>> I could not find it in Japanese characters. I could use same “char” and “code point” in Japanese.
>> Are there it in other languages?
>>
>> There is a comment of “codepoint" on the dictionary.
>> "A codepoint is an integer identifier associted witha a Unicode character.
>> A single character is composed of one or more code points.”
>>
>> Thanks,
>> --
>> Kenji Kojima / 小島健治
>> http://www.kenjikojima.com/
>>
>>
>>
>> _______________________________________________
>> use-livecode mailing list
>> [hidden email]
>> Please visit this url to subscribe, unsubscribe and manage your subscription preferences:
>> http://lists.runrev.com/mailman/listinfo/use-livecode
>
> _______________________________________________
> use-livecode mailing list
> [hidden email]
> Please visit this url to subscribe, unsubscribe and manage your subscription preferences:
> http://lists.runrev.com/mailman/listinfo/use-livecode


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Re: LiveCode 7 codepoint question

Dar Scott
So maybe you can be safe in assuming codepoint = char in Japanese?  

I’m just guessing there might be an advantage to using codepoint or even codeunit for long documents depending on how the speed of dp3 looks.  

Dar


On Apr 25, 2014, at 1:34 PM, Kenji Kojima <[hidden email]> wrote:

> Dar,
>
> I understood your script well. Thank you.
> But I was wondering why we needed these Japanese characters.
> We do not use these combined characters.
>
> We use them in Japanese writing
> numToCodepoint( 0x30C8 )   — this is ト
> numToCodepoint( 0x30C9 )   — this is ド
> the num of codepoints of “ド”   — returns 1
>
> But we do not use this character, and I do not know how I can type. I have to use LiveCode.
> numToCodepoint( 0x30C8 ) & numToCodepoint( 0x3099 )   — this is ド
> the num of codepoints of “ド”    — returns 2
>
> I found the answer.
>
> 1) About 150 years ago. Many foreign words came into Japan.
> Japanese did not have phonetic characters RA or LA then
> some people started to write “ラ” as “RA” and “ラ゚” as “LA”
> numToCodepoint( 0x30E9 )    — this is ラ
> numToCodepoint( 0x30E9 ) & numToCodepoint( 0x309A)   — this is ラ゚
> But Japanese do not write differences between them anymore. Now only “ラ” is used.
> Contemporary Japanese do not care RA or LA.
>
> 2) イ゚ ロ゚ ニ゚ ト゚ チ゚ リ゚ ヌ゚ ル゚ ヲ゚ ワ゚ カ゚ ヨ゚ タ゚ レ゚ ソ゚ ツ゚  and more characters.
> They were used for a telegram code. Probably before the war.
> They are not used now.
>
> Maybe there were some more other old usages.
> --
> Kenji Kojima / 小島健治
> http://www.kenjikojima.com/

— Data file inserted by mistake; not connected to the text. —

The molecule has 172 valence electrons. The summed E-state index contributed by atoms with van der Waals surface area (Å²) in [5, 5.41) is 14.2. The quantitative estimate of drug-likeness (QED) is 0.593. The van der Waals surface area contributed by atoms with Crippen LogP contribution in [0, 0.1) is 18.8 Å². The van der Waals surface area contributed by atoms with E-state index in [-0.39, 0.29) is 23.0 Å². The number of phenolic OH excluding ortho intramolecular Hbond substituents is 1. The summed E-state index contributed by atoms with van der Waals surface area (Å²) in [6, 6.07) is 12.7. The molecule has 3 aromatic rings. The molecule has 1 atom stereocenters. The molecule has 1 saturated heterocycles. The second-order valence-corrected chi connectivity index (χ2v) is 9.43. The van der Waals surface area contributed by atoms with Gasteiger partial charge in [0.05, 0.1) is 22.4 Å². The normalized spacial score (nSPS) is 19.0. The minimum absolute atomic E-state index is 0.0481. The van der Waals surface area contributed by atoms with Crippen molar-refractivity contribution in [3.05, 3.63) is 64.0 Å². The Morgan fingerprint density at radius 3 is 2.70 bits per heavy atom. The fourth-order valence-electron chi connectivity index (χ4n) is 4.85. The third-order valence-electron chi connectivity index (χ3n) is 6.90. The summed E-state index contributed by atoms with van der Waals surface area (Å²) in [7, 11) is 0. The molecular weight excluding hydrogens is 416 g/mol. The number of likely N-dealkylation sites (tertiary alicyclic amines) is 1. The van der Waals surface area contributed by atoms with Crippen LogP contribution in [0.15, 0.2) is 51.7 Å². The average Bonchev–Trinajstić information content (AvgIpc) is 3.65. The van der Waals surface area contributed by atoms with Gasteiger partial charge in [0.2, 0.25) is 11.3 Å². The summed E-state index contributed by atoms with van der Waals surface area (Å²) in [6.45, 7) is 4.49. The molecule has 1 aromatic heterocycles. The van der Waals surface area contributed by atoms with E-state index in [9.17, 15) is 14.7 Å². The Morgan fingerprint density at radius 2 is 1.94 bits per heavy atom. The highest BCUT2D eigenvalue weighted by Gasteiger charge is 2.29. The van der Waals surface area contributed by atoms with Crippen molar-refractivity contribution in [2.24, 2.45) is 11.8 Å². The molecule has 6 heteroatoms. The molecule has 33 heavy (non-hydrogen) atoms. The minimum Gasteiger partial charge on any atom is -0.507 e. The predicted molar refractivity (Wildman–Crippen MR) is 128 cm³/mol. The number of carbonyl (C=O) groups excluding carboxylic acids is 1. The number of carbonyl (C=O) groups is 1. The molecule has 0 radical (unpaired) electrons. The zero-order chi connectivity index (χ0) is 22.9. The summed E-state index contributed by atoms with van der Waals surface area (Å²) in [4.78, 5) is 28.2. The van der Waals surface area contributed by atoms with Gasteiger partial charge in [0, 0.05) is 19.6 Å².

>
>
>
>
>
> On Apr 18, 2014, at 5:47 PM, Dar Scott <[hidden email]> wrote:
>
>> Here is my experiment to look at characters that are multiple codepoints in Japanese.  (This experiment is limited to Katakana.)
>>
>> (I don’t know Japanese, so I apologize for anything goofy.)
>>
>> This shows the two-codepoint versions of ド as one character.
>>
>> On my OS X system, the latter two did not render as one character in the message box, though.  I might be doing something wrong.  When I pasted the output string into mail, one of those combined but the second didn’t—maybe it is intended for use with half-width Katakana.  
>>
>> The output is this:
>>
>> ト ド ド 1 ド 1
>>
>> Dar
>>
>> ———
>> on mouseUp
>>  put numToCodepoint( 0x30C8 ) into kto
>>  put numToCodepoint( 0x30C9 ) into kdo
>>  put numToCodepoint( 0x3099 ) into kVoiceMark
>>  put numToCodepoint( 0xFF9E ) into kHalfVoiceMark
>>  put kto & kVoiceMark into kdoAlt1
>>  put length(kdoAlt1) into kdoAlt1N
>>  put kto & kHalfVoiceMark into kdoAlt2
>>  put length(kdoAlt2) into kdoAlt2N
>>  put kto & tab & kdo & tab & kdoAlt1 & tab & kdoAlt1N & tab & kdoAlt2 & tab & kdoAlt2N
>> end mouseUp
>> ———
>>
>>
>>
>>
>> On Apr 18, 2014, at 2:59 PM, Kenji Kojima <[hidden email]> wrote:
>>
>>> What is the actual single unicode character which is composed of two or more code points?
>>> I could not find it in Japanese characters. I could use same “char” and “code point” in Japanese.
>>> Are there it in other languages?
>>>
>>> There is a comment of “codepoint" on the dictionary.
>>> "A codepoint is an integer identifier associted witha a Unicode character.
>>> A single character is composed of one or more code points.”
>>>
>>> Thanks,
>>> --
>>> Kenji Kojima / 小島健治
>>> http://www.kenjikojima.com/
>>>
>>>
>>>